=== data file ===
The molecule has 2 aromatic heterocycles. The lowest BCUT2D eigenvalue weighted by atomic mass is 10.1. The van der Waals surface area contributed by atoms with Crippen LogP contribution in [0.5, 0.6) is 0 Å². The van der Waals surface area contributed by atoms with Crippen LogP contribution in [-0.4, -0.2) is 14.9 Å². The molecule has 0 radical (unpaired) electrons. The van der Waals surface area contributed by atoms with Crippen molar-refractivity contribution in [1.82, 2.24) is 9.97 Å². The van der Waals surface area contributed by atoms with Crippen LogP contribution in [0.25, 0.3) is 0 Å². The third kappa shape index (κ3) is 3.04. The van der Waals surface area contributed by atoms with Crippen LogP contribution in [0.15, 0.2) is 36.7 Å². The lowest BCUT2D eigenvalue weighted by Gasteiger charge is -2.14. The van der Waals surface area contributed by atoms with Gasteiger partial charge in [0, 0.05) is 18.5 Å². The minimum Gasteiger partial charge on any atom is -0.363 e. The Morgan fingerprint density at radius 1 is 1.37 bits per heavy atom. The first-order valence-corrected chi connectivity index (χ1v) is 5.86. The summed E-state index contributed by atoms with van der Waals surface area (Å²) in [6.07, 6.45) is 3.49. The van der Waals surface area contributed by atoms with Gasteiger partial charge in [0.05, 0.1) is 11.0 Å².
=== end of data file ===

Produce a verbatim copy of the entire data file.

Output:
The molecule has 2 aromatic heterocycles. The lowest BCUT2D eigenvalue weighted by atomic mass is 10.1. The van der Waals surface area contributed by atoms with Crippen LogP contribution in [0.5, 0.6) is 0 Å². The van der Waals surface area contributed by atoms with Crippen LogP contribution in [-0.4, -0.2) is 14.9 Å². The molecule has 0 radical (unpaired) electrons. The van der Waals surface area contributed by atoms with Crippen molar-refractivity contribution in [1.82, 2.24) is 9.97 Å². The van der Waals surface area contributed by atoms with Crippen LogP contribution in [0.25, 0.3) is 0 Å². The third kappa shape index (κ3) is 3.04. The van der Waals surface area contributed by atoms with Crippen LogP contribution in [0.15, 0.2) is 36.7 Å². The lowest BCUT2D eigenvalue weighted by Gasteiger charge is -2.14. The van der Waals surface area contributed by atoms with Gasteiger partial charge in [0, 0.05) is 18.5 Å². The minimum Gasteiger partial charge on any atom is -0.363 e. The Morgan fingerprint density at radius 1 is 1.37 bits per heavy atom. The first-order valence-corrected chi connectivity index (χ1v) is 5.86. The summed E-state index contributed by atoms with van der Waals surface area (Å²) in [6.07, 6.45) is 3.49. The van der Waals surface area contributed by atoms with Gasteiger partial charge in [0.05, 0.1) is 11.0 Å².